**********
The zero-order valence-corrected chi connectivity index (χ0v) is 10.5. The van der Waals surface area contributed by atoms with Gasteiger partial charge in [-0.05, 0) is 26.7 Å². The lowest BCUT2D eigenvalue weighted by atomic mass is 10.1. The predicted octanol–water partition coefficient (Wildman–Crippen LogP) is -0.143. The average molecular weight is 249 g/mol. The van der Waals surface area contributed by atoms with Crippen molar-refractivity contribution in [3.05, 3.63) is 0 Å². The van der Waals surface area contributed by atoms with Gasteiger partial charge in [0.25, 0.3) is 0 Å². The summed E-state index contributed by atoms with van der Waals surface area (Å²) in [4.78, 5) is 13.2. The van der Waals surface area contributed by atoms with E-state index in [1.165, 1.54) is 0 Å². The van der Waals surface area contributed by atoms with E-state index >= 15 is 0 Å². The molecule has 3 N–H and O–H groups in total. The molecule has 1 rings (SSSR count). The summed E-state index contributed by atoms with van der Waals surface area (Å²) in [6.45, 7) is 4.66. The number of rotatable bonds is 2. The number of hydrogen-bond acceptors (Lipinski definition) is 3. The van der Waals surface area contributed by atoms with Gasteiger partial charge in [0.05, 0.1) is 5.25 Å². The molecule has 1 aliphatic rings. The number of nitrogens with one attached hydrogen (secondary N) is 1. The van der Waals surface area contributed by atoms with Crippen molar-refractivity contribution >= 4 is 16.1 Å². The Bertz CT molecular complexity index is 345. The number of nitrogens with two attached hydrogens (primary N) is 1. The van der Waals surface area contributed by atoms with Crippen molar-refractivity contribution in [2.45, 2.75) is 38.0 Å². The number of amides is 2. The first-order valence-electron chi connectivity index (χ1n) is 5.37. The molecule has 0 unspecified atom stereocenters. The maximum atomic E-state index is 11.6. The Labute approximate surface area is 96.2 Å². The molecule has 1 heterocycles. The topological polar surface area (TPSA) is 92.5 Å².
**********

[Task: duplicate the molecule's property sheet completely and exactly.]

The zero-order valence-corrected chi connectivity index (χ0v) is 10.5. The van der Waals surface area contributed by atoms with Gasteiger partial charge in [-0.05, 0) is 26.7 Å². The lowest BCUT2D eigenvalue weighted by atomic mass is 10.1. The predicted octanol–water partition coefficient (Wildman–Crippen LogP) is -0.143. The average molecular weight is 249 g/mol. The van der Waals surface area contributed by atoms with Crippen molar-refractivity contribution in [3.05, 3.63) is 0 Å². The van der Waals surface area contributed by atoms with Gasteiger partial charge in [0.25, 0.3) is 0 Å². The summed E-state index contributed by atoms with van der Waals surface area (Å²) in [4.78, 5) is 13.2. The van der Waals surface area contributed by atoms with E-state index in [1.165, 1.54) is 0 Å². The van der Waals surface area contributed by atoms with E-state index >= 15 is 0 Å². The molecule has 3 N–H and O–H groups in total. The molecule has 1 rings (SSSR count). The summed E-state index contributed by atoms with van der Waals surface area (Å²) in [6.45, 7) is 4.66. The number of rotatable bonds is 2. The number of hydrogen-bond acceptors (Lipinski definition) is 3. The van der Waals surface area contributed by atoms with Gasteiger partial charge in [0.05, 0.1) is 5.25 Å². The molecule has 1 aliphatic rings. The number of nitrogens with one attached hydrogen (secondary N) is 1. The van der Waals surface area contributed by atoms with Crippen molar-refractivity contribution >= 4 is 16.1 Å². The Bertz CT molecular complexity index is 345. The number of nitrogens with two attached hydrogens (primary N) is 1. The van der Waals surface area contributed by atoms with Crippen molar-refractivity contribution in [2.45, 2.75) is 38.0 Å². The number of amides is 2. The first-order valence-electron chi connectivity index (χ1n) is 5.37. The molecule has 0 unspecified atom stereocenters. The maximum atomic E-state index is 11.6. The Labute approximate surface area is 96.2 Å². The molecule has 1 heterocycles. The topological polar surface area (TPSA) is 92.5 Å².